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Plum Voice - ContactCenterWorld.com Blog Page 5
“A long time ago in a galaxy far, far away…”
Oh wait, that’s not the case at all. It was Alexander Graham Bell, in the U.S., with a patent. While that may read more like winning recipe to the game Clue, it’s actually what happened in 1876 with Bell’s invention of the telephone. If you’ve ever wondered what the public switched telephone network (PSTN) is and how it works, then you’ve found the post you’re looking for.
Over the better part of the ensuing century following Bell’s patent the PSTN network evolved into a communications behemoth, where by the 1970s AT&T owned and operated virtually the entire Bell system spanning the U.S. and Canada. What follows details primarily the United States PSTN, however, the pieces and functions of the components are largely the same in other countries, although the actual configurations may vary.
Good ole Ma Bell’s monopoly on the PSTN in North America eventually led to a lawsuit from the U.S. government. This resulted in the breakup of the Bell network in 1984 into regional corporations in an effort to increase competition for long distance service.
As carriers entered the picture, they each carved out pieces of the PSTN pie for themselves. When thinking about how telephone technology works today it’s important to remember that significant variances exist between the capabilities and infrastructure of different carriers.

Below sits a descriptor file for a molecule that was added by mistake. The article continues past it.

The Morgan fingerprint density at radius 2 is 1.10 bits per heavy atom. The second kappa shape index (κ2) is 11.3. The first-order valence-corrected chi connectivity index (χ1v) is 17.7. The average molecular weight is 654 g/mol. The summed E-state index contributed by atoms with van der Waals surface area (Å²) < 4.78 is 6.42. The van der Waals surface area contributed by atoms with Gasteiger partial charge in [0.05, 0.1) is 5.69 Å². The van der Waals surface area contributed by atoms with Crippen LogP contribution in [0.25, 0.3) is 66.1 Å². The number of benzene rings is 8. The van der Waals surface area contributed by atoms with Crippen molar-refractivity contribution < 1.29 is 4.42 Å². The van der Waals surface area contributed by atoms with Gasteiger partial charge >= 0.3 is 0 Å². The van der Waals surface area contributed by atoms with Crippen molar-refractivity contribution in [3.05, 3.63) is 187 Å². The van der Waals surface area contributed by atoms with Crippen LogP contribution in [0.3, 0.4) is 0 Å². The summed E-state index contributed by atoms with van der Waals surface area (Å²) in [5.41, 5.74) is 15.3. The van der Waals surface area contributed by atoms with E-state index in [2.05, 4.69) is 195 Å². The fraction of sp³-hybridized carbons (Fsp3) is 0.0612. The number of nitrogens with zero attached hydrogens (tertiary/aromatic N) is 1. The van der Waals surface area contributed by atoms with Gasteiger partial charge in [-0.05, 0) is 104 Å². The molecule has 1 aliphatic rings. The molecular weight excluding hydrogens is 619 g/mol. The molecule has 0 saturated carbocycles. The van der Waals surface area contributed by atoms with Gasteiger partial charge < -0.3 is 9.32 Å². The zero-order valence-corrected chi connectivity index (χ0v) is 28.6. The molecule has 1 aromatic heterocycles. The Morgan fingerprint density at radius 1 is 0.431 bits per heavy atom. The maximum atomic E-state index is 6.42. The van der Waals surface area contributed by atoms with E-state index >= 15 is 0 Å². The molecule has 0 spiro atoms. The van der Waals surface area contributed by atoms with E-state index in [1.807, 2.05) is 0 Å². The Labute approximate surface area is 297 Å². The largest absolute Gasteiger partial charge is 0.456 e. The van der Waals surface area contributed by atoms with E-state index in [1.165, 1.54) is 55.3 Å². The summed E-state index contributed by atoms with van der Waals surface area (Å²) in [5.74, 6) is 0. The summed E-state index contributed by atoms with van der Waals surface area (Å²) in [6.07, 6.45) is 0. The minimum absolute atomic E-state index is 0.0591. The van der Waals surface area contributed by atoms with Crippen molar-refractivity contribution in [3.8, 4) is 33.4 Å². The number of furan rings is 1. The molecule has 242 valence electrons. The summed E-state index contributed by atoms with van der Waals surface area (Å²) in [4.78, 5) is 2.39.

So what exactly is the PSTN?
Originally the PSTN was “designed to support only continuous, real-time voice communications.” The system didn’t set out to provide the backbone for our modern communications infrastructure. In fact, it was designed for an average call duration of three minutes or less, relying on limited bandwidth–a mere 64 Kbps over a twister-copper-pair wire. This analog system is commonly referred to as Plain Old Telephone Service (POTS).
Although there have been a lot of upgrades to bring the components of the PSTN into the digital realm, the most common access method for landline telephones remains this analog, copper wire connection. The cost for telco operators of replacing “the last mile” of copper wire with fiber optic cable or other higher bandwidth media is prohibitive, especially with the progress that has been made in wireless technology in recent years.